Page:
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Global Stocks Fail To Rally After Monday's Slide


For much of today, it looked like the U.S. stock market might finally break its losing streak, but it was not to be. Late in the afternoon came another major sell-off, both the Dow and the S&P 500 closed down more than 1 percent. Stocks have been falling all over the world because of fears that the global economy is slowing, especially in China. NPR's Jim Zarroli starts off our coverage.

JIM ZARROLI, BYLINE: Over the past few days as stock prices slid, investors have been waiting for Chinese government officials to take action. Today they finally did. The Chinese central bank announced it was cutting interest rates and lowering the reserve requirements for its banks. Officials hope these moves will encourage more lending which in turn will stimulate business activity and keep growth high. Jack Ablin is chief investment officer at BMO Private Bank.

JACK ABLIN: You know, it's back to their reliable strategy, and that's encouraged borrowing and encouraged expansion and kind of capital markets.

ZARROLI: Chinese officials are under intense pressure to stop the slide in stocks. In recent months, the government has been encouraging Chinese citizens to put their savings in the stock market, and with few alternatives for investment, a lot of people did. As a result, stock prices soared. But Harvard economist Ken Rogoff says the surge has proven temporary and prices have come back down to earth.

KEN ROGOFF: Let's remember that a lot of what's happened in the last couple weeks is an unwinding of this epic boom where the stock market was going up and up and up.

ZARROLI: With its credibility at stake, the government has been desperately trying to pump money into the stock market in an effort to keep prices from falling even further, says Jack Ablin.

ABLIN: Beijing believes that if they can keep the stock market stable then that will eventually maintain confidence and encourage spending.

ZARROLI: But even if today's moves succeed in keeping stock prices from falling further, they're unlikely to address the longer-term problems faced by the economy as a whole. China has grown so much in large part because government policies have favored huge amounts of investment. The country has built vast infrastructure projects such as factories, apartment buildings and roads, and banks have been encouraged to lend money for them. Again, Jack Ablin.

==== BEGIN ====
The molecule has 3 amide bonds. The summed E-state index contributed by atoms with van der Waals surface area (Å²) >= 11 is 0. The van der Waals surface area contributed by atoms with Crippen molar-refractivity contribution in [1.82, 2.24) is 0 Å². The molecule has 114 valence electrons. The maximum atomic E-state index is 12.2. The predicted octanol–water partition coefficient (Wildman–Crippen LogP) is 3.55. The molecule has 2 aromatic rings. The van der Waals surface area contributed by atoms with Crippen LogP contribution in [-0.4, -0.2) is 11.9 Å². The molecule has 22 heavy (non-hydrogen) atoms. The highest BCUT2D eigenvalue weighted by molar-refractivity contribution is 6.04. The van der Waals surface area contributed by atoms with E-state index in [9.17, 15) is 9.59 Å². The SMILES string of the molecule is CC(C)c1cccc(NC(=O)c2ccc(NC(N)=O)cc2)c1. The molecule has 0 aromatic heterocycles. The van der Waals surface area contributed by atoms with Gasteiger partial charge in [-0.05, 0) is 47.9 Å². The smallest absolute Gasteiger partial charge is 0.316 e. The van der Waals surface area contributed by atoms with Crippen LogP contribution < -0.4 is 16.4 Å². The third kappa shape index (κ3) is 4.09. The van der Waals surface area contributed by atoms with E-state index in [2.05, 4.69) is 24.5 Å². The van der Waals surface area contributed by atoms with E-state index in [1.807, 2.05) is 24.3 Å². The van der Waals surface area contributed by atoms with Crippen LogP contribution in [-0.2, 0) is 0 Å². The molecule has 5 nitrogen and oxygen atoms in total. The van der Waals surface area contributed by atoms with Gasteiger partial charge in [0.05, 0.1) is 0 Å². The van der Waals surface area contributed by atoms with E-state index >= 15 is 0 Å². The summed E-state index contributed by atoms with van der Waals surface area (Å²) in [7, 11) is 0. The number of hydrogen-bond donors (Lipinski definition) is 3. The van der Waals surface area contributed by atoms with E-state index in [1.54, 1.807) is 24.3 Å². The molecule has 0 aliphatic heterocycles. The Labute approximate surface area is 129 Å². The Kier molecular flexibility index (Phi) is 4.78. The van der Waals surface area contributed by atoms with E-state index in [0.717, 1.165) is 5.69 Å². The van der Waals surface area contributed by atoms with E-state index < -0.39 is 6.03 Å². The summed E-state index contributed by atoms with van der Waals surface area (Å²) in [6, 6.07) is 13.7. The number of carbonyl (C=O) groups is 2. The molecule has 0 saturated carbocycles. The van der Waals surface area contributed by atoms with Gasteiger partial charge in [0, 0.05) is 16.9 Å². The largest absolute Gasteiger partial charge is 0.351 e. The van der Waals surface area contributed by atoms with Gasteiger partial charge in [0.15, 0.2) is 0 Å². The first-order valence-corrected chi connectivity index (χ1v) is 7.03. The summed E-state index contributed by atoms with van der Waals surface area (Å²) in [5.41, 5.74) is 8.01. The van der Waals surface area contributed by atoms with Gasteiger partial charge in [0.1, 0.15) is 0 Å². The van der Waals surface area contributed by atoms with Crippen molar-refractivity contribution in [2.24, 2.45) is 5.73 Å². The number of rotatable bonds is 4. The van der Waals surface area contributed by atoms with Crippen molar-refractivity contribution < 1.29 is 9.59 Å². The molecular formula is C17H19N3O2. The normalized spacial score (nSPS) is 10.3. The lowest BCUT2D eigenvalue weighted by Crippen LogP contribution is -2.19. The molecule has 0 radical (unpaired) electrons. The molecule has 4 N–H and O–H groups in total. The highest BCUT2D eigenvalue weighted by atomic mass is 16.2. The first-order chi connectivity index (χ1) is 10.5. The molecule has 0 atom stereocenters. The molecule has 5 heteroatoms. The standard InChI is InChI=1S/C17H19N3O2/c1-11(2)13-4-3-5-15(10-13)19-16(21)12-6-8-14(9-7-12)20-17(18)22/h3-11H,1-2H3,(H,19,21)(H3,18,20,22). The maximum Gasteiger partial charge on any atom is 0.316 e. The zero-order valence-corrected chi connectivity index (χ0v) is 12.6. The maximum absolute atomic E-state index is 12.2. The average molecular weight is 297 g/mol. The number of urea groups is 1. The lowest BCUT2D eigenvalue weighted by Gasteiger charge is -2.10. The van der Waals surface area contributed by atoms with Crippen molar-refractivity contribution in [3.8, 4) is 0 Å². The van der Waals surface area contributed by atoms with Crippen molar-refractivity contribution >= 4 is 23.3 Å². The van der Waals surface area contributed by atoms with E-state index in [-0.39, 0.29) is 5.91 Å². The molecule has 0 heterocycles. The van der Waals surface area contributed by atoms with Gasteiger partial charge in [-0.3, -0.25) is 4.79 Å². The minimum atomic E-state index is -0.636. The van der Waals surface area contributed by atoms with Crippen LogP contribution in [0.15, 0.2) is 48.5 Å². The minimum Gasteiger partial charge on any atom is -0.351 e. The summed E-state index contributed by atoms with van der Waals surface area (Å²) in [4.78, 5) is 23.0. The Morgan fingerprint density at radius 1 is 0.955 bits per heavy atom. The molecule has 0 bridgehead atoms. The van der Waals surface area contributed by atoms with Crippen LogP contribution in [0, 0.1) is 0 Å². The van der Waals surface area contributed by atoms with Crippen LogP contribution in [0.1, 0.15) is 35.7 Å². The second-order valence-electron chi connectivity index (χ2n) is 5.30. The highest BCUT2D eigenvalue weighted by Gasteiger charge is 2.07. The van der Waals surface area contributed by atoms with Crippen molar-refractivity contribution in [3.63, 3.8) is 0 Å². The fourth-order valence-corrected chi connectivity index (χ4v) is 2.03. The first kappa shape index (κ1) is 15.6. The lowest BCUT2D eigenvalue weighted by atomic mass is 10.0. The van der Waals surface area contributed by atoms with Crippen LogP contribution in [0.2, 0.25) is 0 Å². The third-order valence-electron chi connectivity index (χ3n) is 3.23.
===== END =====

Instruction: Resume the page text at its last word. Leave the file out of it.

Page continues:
ABLIN: At some point, all of this borrowing ultimately comes back to haunt them. And so while, you know, encouraging borrowing and spending is great in the very short-term, these loans do eventually have to be paid back.

ZARROLI: Now China is approaching the point where it has more infrastructure than it needs, and that's risky, especially at a time when growth is slowing, says Ken Rogoff.

ROGOFF: There are something like, you know, a million empty apartment units. There are whole cities which are practically ghost towns. They're thinking it will all work, but if growth slows down, it won't.

ZARROLI: Government officials acknowledged that they need to change course and switch to a different kind of economy, one driven by consumption instead of investment. That would mean taking steps such as raising wages and interest rates. But that would hurt many banks and businesses, and a lot of them might not survive. With the measures announced today, China has made clear it's not yet ready to switch gears, and for the time being, it will be business as usual. Jim Zarroli, NPR News. Transcript provided by NPR, Copyright NPR.

Jim Zarroli is an NPR correspondent based in New York. He covers economics and business news.